From Xenakis to the present: the Continuum in music and architecture
(From Linked Website)
Since the Classical era and the Middle Ages, and in particular since Plato’s Timeus, the concept of continuum has preoccupied thinkers. In the early 20th century, this notion was reactivated by the theory of relativity as well as other theories such as the uncertainty principle, changing our perception of the world, and consequently artistic discourse. Even if this upheaval corresponded to technological advances on the one hand and the collapse of the romantic model on the other hand, it was only around the middle of the 20th century that artists adopted these new physical and metaphysical concepts, prompting new creative tools, especially in music and architecture.
We propose to examine where we are today in terms of the concept of continuum, both in theory and in practice. An interdisciplinary approach will enable us to evaluate the relevancy of this notion, comparing and contrasting it with other methodologies, during this international conference organized in partnership with the European University of Cyprus (Cultural Studies and Contemporary Arts research laboratory (CSCA) and University of Cyprus (Architecture Dept.), the Centre Iannis Xenakis, the GRHIS (Université de Rouen), ENSA Normandie. Parallel to our interrogations, two concerts will be hosted inspired by the sound continuum.
The continuum emerges as a new musical preoccupation at the beginning of the 20th century with string glissandi in Bartók’s music, Julián Carrillo’s extreme microtonality, Henry Cowell’s conception of continuous harmonic rhythm, in addition to Wyschnegradsky’s ultrachromaticism and pansonority. Beginning in the 1950s, the continuum theme manifests itself in Xenakis’s theoretical and technological research as well as in his compositions, in Ligeti’s polyphonic and polyrhythmic textures, in Nancarrow’s rhythm-sound alloys, as well as in Scelsi’s explorations of continual transitions within a single sound.
In architecture, Iannis Xenakis sought to make sound and light materials palpable both in their ability to create a receptacle as well as in their ability to occupy space. The developments of new materials, often hybrids, as well as the evolution of computer and digital technologies now enable one to pursue a projective critical practice, sculpting the sound space all while enhancing perception from different perspectives.
In 1958, the Philips Pavilion initiated what Xenakis called “electronic architecture” where its plastic continuum binds walls and ceilings in global envelope. Such architectural forms, thought of as uninterrupted volume, can be found at the time by certain architects – for example Pier Luigi Nervi or Félix Candela – and more recently others, in architectures designed using computer modeling and “layerings”.
Layering of planes and spaces emerge in the work of well-known architects allowing a ‘journey’ through spaces and creating spatial continuum. Transparency in architecture allows for two objects to co-exist in the same space and time. As such, transparency has often been described as a space-time condition of “betweeness” where interpenetration of figures and objects results in a simultaneous perception of different spatial locations where space fluctuates in a continuous activity.
Spatial continuity between rooms either by omitting walls or by piercing them with wide openings creates spatial continuities and articulates layered compositions. Adolf Loos for example states that his architecture is not conceived in plan, but rather in terms of spaces or cubes, hence the Raum–plan, which achieves a merging of spaces into a continuous space. Referring to the work of Le Corbusier, Giedion points to the notion of spatial interpenetration where boundaries are blurred and spatial continuum prevails.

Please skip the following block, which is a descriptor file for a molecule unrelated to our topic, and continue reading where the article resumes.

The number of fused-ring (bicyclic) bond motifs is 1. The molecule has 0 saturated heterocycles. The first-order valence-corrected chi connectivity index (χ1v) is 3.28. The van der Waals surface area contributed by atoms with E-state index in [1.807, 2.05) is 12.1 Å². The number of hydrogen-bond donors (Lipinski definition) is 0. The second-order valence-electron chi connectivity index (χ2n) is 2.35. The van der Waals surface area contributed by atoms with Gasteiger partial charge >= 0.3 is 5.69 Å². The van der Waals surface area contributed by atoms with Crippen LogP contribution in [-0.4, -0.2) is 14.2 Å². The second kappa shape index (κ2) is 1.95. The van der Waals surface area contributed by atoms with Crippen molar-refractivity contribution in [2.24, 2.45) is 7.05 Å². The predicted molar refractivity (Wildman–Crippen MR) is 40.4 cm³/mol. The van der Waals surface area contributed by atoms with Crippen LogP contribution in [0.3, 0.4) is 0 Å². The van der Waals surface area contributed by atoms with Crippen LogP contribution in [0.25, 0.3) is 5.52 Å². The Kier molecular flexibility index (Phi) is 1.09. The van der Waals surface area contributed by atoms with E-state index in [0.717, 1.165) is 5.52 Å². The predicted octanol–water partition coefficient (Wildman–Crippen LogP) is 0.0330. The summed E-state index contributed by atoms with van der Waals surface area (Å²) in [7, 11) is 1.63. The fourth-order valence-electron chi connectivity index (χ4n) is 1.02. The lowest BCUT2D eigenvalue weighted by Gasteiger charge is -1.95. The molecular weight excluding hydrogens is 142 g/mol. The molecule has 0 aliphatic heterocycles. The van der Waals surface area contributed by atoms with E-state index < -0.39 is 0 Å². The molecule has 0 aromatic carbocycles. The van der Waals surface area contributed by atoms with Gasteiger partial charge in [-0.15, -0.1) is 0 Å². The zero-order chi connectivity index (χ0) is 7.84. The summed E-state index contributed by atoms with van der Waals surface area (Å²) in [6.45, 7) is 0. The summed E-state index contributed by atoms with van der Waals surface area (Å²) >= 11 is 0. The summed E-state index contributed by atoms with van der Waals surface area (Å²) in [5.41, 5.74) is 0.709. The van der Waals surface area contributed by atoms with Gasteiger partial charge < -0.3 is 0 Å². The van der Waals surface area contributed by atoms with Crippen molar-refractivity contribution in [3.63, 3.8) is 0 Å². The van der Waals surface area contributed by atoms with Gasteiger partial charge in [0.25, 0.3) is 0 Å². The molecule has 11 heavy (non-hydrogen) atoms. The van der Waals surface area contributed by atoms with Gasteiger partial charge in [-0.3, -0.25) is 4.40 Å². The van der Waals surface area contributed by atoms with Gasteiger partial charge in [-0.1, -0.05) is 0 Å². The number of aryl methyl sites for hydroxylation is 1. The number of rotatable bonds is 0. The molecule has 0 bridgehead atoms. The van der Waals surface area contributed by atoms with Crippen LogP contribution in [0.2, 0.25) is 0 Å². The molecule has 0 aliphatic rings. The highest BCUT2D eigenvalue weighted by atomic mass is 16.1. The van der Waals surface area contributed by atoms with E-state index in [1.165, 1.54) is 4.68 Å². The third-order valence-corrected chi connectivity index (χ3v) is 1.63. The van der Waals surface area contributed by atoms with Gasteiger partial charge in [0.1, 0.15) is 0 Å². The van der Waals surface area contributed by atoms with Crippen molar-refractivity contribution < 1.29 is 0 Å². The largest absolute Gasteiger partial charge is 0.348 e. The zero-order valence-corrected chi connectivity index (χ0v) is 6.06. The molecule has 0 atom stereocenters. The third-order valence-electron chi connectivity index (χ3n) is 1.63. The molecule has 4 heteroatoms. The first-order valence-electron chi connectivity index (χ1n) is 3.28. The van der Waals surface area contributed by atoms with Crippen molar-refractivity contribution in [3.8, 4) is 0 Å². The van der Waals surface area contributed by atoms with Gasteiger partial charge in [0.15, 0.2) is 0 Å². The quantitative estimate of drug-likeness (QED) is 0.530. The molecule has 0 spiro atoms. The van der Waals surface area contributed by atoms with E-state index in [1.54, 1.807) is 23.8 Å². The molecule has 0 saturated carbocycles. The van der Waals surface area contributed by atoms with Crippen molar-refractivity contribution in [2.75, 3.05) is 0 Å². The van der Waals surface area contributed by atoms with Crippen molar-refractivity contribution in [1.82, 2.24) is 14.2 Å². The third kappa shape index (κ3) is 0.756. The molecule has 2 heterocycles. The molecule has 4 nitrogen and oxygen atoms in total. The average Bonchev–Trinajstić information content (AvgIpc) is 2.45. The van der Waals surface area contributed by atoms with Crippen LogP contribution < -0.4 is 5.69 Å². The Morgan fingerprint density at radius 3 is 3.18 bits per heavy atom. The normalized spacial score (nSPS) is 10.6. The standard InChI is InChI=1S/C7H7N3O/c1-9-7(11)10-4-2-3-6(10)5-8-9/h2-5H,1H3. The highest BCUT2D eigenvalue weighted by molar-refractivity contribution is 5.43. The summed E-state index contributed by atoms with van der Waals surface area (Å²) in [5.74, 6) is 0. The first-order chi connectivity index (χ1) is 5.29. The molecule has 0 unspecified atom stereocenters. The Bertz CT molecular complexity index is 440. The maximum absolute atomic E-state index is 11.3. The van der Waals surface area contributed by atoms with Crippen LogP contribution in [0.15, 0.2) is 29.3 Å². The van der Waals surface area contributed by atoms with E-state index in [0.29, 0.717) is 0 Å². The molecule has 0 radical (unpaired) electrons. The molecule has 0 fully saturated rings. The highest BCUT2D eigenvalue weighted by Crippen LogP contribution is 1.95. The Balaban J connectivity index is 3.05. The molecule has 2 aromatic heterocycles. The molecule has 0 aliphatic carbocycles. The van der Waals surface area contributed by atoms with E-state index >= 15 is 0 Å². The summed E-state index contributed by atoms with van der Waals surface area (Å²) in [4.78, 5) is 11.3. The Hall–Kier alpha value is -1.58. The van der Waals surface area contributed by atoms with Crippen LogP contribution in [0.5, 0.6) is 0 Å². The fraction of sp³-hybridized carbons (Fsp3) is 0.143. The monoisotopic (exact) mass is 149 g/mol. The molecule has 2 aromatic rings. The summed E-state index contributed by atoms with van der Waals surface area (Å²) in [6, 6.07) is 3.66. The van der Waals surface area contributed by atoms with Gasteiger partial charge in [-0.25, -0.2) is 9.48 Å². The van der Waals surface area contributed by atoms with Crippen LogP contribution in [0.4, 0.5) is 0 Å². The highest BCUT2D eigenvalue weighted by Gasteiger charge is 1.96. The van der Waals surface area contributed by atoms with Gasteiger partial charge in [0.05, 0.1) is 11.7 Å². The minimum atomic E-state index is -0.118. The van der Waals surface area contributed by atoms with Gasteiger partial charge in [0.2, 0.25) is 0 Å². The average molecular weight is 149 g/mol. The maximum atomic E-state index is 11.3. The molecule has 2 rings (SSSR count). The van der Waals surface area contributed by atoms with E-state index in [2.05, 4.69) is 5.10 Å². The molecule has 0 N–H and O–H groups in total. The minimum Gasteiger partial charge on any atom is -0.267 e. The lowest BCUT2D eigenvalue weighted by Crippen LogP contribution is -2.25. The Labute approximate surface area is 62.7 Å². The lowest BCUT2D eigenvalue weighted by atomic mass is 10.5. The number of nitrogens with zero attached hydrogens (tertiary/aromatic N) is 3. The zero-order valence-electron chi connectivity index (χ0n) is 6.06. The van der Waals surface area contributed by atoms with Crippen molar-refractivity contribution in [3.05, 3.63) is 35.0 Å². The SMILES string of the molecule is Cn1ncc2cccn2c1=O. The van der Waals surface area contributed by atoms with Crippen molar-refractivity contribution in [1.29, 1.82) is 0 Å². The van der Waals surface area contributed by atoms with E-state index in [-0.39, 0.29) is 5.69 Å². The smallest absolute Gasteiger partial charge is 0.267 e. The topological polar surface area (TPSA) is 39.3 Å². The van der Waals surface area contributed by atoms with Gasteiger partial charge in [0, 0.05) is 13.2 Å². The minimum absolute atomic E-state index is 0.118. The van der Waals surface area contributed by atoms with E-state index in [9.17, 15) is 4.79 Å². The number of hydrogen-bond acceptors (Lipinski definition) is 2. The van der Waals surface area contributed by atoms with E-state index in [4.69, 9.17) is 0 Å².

Whether in a linear yet composite format, or in a layered deep configuration, whether involving sounds or visual assemblages, whether these are ‘found’ or ‘ designed’, we invite musicians, architects, artists, theorists and anyone who is interested to share with us their work related on the topic by submitting an abstract.
Lead by an interdisciplinary team that have backgrounds in performance, computational media art, and bioengineering, the workshop will be a point of convergence for fields that are working in the larger domain of emotive research both internationally and within Canada. This includes consciousness hackers who explore how technology can positively change the way we think, feel, and live; performers and others who use somatic awareness as a tool for the recreation of authentic emotion; and computational media artists, who use technology to explore questions of human and machine through artworks that critique our techno-scientific world. The workshop is targeted for a diverse audience including students, emerging scholars and other highly qualified personnel from both the academic and private sectors. Participants are welcome from a variety of fields such as performance, somatic movement and awareness, computational media arts, entertainment, gaming, computer science, architecture, and other art/science collaborations.
This seven day workshop will take place from June 6th – 12th and will explore how technology can help us create deeper connections with the world around us, each other, and ourselves by combining the latest advances in bioinformatic sensing technology with modes of physiological awareness found in somatic performance practice. Activities will include seminars and practicums on somatic performance and movement, and technical foundations on working with bioinformatic sensors with media based software such as Max, SuperCollider, and Processing.
A speaker series will be running during the workshop from June 6th – June 10th, 2016. All talks during the workshop are free and open to the public.
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